# Defining the square root of an unbounded linear operator

1. Dec 7, 2013

### AxiomOfChoice

I have started coming across square roots $(H+kI)^{\frac 12}$ of slight modifications of Schrodinger operators $H$ on $L^2(\mathbb R^d)$; that is, operators that look like this:
$$H = -\Delta + V(x),$$
where $\Delta$ is the $d$-dimensional Laplacian and $V$ corresponds to multiplication by some function. But how do we go about defining $(H+kI)^{1/2}$? My understanding was that we defined functions of self-adjoint operators by using the spectral theorem, but that only holds for bounded Borel functions, right? And $f(x) = \sqrt x$ certainly isn't bounded. And because of the $\Delta$, the operator $H$ isn't even bounded. So what do we do?

Last edited: Dec 7, 2013
2. Dec 8, 2013

### dextercioby

How did you get the square root ?

3. Dec 9, 2013

### AxiomOfChoice

What exactly do you mean? Are you asking how the square root is being used in the paper? From what I can tell, they are using the square root as a tool to prove a lemma that characterizes the operator $H$ itself. Not sure that answers your question though...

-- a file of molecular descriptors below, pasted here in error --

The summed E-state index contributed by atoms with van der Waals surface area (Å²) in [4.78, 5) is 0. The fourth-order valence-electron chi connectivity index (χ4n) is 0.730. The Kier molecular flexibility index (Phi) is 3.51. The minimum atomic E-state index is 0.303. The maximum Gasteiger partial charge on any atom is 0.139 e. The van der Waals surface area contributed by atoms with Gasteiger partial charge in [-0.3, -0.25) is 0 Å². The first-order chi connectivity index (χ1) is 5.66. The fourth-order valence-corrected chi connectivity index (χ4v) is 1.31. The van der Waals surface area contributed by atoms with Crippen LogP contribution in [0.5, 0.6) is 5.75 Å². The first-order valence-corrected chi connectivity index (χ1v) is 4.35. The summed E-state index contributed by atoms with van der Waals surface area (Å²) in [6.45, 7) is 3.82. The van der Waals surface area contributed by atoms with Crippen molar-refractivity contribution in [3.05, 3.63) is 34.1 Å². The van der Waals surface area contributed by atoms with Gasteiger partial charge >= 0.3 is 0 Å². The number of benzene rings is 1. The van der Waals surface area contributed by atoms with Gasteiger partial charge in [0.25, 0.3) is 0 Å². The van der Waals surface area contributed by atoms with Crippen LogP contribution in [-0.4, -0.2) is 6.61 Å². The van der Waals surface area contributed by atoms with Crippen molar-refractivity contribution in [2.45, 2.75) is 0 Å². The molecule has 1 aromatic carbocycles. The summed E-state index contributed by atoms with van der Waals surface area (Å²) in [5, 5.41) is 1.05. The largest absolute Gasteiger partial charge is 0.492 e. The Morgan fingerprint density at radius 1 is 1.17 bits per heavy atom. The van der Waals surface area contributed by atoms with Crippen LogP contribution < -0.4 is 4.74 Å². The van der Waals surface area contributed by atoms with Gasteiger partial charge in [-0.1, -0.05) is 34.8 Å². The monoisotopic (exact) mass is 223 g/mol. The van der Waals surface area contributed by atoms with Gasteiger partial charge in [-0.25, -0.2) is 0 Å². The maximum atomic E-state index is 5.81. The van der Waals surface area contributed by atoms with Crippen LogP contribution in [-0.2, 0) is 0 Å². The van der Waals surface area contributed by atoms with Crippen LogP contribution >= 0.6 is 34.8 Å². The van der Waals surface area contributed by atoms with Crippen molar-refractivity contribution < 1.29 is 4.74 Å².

4. Dec 9, 2013

### dextercioby

Yes, I want to know the context they use the square root. Hopefully it's a free paper, I can't get in a journal behind a pay-wall.

5. Dec 9, 2013

### AxiomOfChoice

Ok, sure! I think it's on the arXiv: http://arxiv.org/pdf/math-ph/0304009.pdf. The relevant lemma is on pg. 15; it's Lemma 5.1.

6. Dec 9, 2013

### dextercioby

The powers of the operators can be defined through their spectral decomposition or by trans-Fourier-ing their (eigen)vectors, so that the power is transferred onto regular functions. These 2 'tricks' work irrespective whether the operator is bounded or not.